Photographer: Pam Harrison
Chairperson George (standing in for Dianne) called upon himself to lead in “O Canada” which he did to great effect.  George was brought up in downtown Toronto where they had tennis courts, but no nets.  Moving to the suburbs he graduated to tennis courts with nets and went on to play a lot of tennis.  After his knees gave out no more tennis but he claims he is still good for a round of golf.
50-50 Draw:  Susan P’s number was drawn, but she failed to pick the 9 of Clubs.  So the pot of $360 carries forward to next week.
Guests:  Prospective member Stacey Merrigan, and Gold Mine winner Jeff Long.
Visiting Rotarian:  Sharon from the South Lake County Club, Florida.
PinPal Stories:  Dale, while visiting a graveyard on Vancouver Island met a Rotarian, the manager, Ken Grey, from the Ladysmith club where he is the pig roaster.  He also met three Rotarians in Chemainus.  Louise reported that Mariah brought back a book from her school library – one that had been presented by Rotary.
Birthdays:   Joyce was suitably serenaded, and Tim received greetings in absentia.
Happy Dollars:  Sharon was thankful that when she got up this morning it was not freezing.   Josh thanked Gayle for standing in for Edna at the desk.  Louise wonders how many 8-year olds know what “the tax season” is.   Wynn was sad at the reminder that he still has to complete his taxes.  Susan P was glad to report that Lorne is improving a lot, and George seconded the motion.
Next Week, 4 May 2017:   Chair: Josh ;   Greeter: Wynn;   Introducer: Louise;   Thanker:  Sue F;  Program: the Hospital Foundation.
Rotary Foundation:  A reminder from David that our Paul Harris Evening will be held on Thursday 18 May at 6:30 p.m. at Cranewood on Main (113 Main Street).  Tickets @ $15 per person are now available; please get yours if you have not already done so. 
Administration:  John passed on an invitation from the Legion to attend a VE Day Commemoration ceremony on 8 May at 18.45 hours.  He also reported on the PETS & SETS meetings he attended with Josh and Pam; he came back with a new banner (“Rotary – Making A Difference”), and a new button (one).
Spring BashJamie is looking for coolers.  Bring them to the meeting next week, or on the night.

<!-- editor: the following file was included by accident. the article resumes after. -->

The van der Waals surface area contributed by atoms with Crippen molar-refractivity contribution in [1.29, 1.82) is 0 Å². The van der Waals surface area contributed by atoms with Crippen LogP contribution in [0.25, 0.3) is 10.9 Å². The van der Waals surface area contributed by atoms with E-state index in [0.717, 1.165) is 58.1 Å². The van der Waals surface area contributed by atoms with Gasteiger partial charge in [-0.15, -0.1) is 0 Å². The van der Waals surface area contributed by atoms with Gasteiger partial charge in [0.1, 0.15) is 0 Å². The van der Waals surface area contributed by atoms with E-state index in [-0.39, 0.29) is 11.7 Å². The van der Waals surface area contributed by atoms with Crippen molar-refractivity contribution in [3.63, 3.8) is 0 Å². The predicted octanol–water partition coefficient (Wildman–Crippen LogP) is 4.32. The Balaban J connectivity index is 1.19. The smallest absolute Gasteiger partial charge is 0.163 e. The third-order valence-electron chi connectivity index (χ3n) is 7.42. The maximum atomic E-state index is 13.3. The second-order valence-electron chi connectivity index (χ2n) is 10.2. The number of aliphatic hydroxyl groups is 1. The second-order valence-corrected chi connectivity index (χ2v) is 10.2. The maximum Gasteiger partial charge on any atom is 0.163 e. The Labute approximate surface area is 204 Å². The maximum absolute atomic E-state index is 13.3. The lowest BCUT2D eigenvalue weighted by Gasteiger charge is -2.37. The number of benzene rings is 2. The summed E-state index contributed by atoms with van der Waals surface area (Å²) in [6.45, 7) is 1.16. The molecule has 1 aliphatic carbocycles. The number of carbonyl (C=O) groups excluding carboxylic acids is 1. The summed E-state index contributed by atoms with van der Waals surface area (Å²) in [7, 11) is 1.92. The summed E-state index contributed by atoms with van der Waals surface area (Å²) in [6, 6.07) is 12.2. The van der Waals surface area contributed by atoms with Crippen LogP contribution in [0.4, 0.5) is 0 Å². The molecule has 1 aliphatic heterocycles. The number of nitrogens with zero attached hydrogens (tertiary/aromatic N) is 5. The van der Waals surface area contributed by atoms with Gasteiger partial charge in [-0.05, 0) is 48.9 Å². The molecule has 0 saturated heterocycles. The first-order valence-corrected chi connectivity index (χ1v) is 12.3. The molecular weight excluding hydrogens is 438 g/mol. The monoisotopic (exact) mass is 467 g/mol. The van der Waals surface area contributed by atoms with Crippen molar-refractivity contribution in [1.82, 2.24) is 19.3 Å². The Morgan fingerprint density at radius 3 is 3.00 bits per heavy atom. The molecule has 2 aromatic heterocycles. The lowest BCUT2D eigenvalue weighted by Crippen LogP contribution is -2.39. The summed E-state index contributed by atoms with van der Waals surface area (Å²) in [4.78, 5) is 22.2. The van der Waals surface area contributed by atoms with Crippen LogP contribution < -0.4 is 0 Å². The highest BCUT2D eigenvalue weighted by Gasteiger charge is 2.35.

President’s Time:  Josh reported his impressions of the PETS & SETS meetings and in the interests of full disclosure revealed that he had left early.
Josh introduced Joey’s owner Anna Zappia who enjoyed having breakfast with us, and thanked Rotary for making Joey’s their home.  She revealed that she has sold a good portion of the restaurant to one of the staff members so that she can go into semi-retirement after 30 years in the business. She will still be on hand to give guidance to the new owner.  The current staff will stay, and Rotary will still be welcome.
Gold Mine Draw:  Jeff Long, this week’s winner, was present to collect a cheque for $1,140.00 from Gayle.
Brian Neilson was on hand to accept from Sandy a cheque for $570.00 on behalf of the Tantramar Family Resource Centre.
Speaker:   Joyce introduced Dr. Joshua Kurek, Assistant Professor in the Department of Geography and the Environment who gave a presentation on “Legacy Effects of DDT on New Brunswick Lake Ecosystems.”   He will be giving a paper at an international conference later this year, so remember – YOU HEARD IT HERE FIRST !
In the 1950s and 1960s huge amounts of DDT were sprayed on New Brunswick forests to counter the effects of spruce budworm.  It was only in 1970 that use of DDT was finally banned when its adverse effects became known.  Human activity has so impacted the environment that scientists are now speaking of a new “Anthropocene Era” beginning around 1950 which saw radical new human impact on the earth’s ecosystems.
Dr. Kurek’s research involves studying the sediments that have accumulated at the bottom of lakes in New Brunswick.  DDT is found in these sediments.  In 15 to 20 years it breaks down into other products which are equally toxic. These are absorbed by tiny organisms called cladocera and from there work their way up the food chain to fish which can then be eaten by humans.  While the amounts of DDT have decreased they are still many times the accepted level, and an ongoing cause for concern.
After questions, Susan P expressed thanks to the speaker for a fascinating lecture.  The book which will go to a local school library was suitably entitled “Some Monsters Are Different.”
The meeting closed with the Four-Way Test.